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Vieri
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PostPosted: Tue Sep 03, 2013 9:48 am    Post subject: [SOLVED] files moved Reply with quote

Hi,

Just for the kicks of it I tried the following command:

mv ./* *

What should I expect from this?

Not that I was trying to run this but it was a typo and some files moved in a way I don't understand yet.
I had:
./file1
./subdir1
./subdir1/file2

After the command I had:
./subdir1
./subdir1/file1
./subdir1/file2

Why is that?
Does the second * expand to the fisrt dir name?
I wonder what would happen if I had several subdirs and more subdirs within them.

Thanks for shedding some light on this,

Vieri

[EDIT] OK, it seems that with this command all files and folders are moved to the 'last' subdir.
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eccerr0r
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PostPosted: Tue Sep 03, 2013 8:09 pm    Post subject: Reply with quote

This is why sometimes Unix can be confusing.
If you had in your current directory

file1 filedir2(directory) filex1

and you mv ./* *

This, if you have a recent version of coreutils, will fail.

This would expand to mv ./file1 ./filedir2 ./filex1 file1 filedir2 filex1

It will notice that filex1 is not a directory and will complain and not do anything. Since you had a directory as the last element in your example (in * sort order) it will actually do something (as if filex1 was a directory) - it wouldn't move the directory into itself but would move all the files there. If you did this command on an old unix, it will happily clobber everything causing massive data loss.
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Vieri
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PostPosted: Wed Sep 04, 2013 10:31 am    Post subject: Reply with quote

Thanks for the explanation.
A colleague has actually run this command from top level root:

/ # mv /* *

and that really screwed things up.
No files or directories were deleted and they seem to all be within the 'last' directory named 'zstore' on this particular system.

Funny thing now is to try to move the directories back to their original places.
The 'mv' command is now in /zstore/bin and trying to run it gives an error (command not found).
I guess it may be because it needs to find some shared libs such as:
librt.so.1, libacl.so.1, libc.so.6
and I'm not sure how to inform it to look into /zstore/lib.. etc (maybe with ldconfig).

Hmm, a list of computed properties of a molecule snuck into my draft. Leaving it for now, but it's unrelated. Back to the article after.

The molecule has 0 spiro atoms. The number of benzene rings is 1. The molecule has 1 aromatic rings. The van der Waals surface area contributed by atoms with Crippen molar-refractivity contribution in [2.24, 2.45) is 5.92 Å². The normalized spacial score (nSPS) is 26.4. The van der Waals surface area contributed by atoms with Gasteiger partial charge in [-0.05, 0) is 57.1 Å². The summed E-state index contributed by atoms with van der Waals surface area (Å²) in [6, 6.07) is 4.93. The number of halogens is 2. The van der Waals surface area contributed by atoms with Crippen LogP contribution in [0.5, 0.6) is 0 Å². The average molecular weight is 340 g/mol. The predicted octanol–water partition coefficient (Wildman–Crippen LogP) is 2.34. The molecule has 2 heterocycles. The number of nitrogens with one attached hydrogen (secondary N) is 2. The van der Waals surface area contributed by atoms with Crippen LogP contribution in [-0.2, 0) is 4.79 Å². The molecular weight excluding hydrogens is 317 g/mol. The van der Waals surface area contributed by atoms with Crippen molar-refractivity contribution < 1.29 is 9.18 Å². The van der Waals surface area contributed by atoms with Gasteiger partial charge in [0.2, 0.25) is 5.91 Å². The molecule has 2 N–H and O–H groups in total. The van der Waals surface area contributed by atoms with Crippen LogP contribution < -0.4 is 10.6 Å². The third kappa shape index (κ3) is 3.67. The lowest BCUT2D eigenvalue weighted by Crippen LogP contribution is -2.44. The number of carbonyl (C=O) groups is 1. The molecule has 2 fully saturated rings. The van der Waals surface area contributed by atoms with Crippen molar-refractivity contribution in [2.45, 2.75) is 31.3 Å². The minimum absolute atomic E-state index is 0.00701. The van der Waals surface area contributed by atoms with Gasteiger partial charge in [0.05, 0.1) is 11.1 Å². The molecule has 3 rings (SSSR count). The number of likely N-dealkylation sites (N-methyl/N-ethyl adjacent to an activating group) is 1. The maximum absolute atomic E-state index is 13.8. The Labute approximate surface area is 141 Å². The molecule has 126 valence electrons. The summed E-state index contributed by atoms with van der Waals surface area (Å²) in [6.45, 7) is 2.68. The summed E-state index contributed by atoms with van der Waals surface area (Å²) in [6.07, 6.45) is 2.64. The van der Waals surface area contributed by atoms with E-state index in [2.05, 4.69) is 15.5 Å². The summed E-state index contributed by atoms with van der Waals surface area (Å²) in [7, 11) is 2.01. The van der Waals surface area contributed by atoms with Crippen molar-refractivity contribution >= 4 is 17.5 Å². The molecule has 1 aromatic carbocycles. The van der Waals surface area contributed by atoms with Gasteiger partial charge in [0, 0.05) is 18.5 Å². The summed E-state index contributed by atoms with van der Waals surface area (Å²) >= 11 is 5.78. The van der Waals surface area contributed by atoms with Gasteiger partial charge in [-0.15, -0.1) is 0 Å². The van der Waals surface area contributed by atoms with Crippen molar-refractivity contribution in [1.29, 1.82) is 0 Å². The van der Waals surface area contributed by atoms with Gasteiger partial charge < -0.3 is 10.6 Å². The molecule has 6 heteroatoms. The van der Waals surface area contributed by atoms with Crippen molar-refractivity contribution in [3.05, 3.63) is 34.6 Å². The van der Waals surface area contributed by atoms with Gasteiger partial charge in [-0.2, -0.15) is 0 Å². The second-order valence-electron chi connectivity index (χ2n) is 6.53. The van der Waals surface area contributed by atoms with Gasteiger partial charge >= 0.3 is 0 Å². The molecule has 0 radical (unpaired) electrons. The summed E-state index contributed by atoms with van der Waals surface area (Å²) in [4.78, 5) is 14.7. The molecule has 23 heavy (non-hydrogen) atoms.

'mv' is in bin, not sbin so it isn't statically linked.
I don't know of any binary in sbin that can actually move a directory.
But since ldconfig is in sbin then maybe I can have better luck with that.

Of course, mounting the system with a "live CD" and moving the directories is a simpler approach but this is a production server that we'd like to keep running, at least for now.
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eccerr0r
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PostPosted: Wed Sep 04, 2013 12:00 pm    Post subject: Reply with quote

Yes that would be very painful. Maybe if people are prone to doing that either they shouldn't be root, or you can create a file /zzzzzzzz that coreutils will pick up and barf if you try doing a move to * :)

Tips and tricks:

Gentoo however has a fallback in case you mess up your dynamic libraries: Busybox. In normal installations that you don't get rid of it, Gentoo will build busybox statically in /bin. If you messed up your /lib, breaking all your dynamic binaries, you can use

/bin/busybox mv file2 file1

to move file2 back to file1. Because it's statically linked, it doesn't matter that your linker libraries are broken, so you should be able to use this to repair. Busybox is a "swiss army knife" tool that contains a whole bunch of unix commands - Just like a swiss army knife, it has lots of different functions but not great at any one thing - but will get you out of a jam.
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Vieri
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PostPosted: Wed Sep 04, 2013 1:35 pm    Post subject: Reply with quote

Hey, you're a lifesaver. I didn't think of using busybox and it's awesome.
I finally restored all the subdirs and banned the use of mv /* * ;-)
Thanks!
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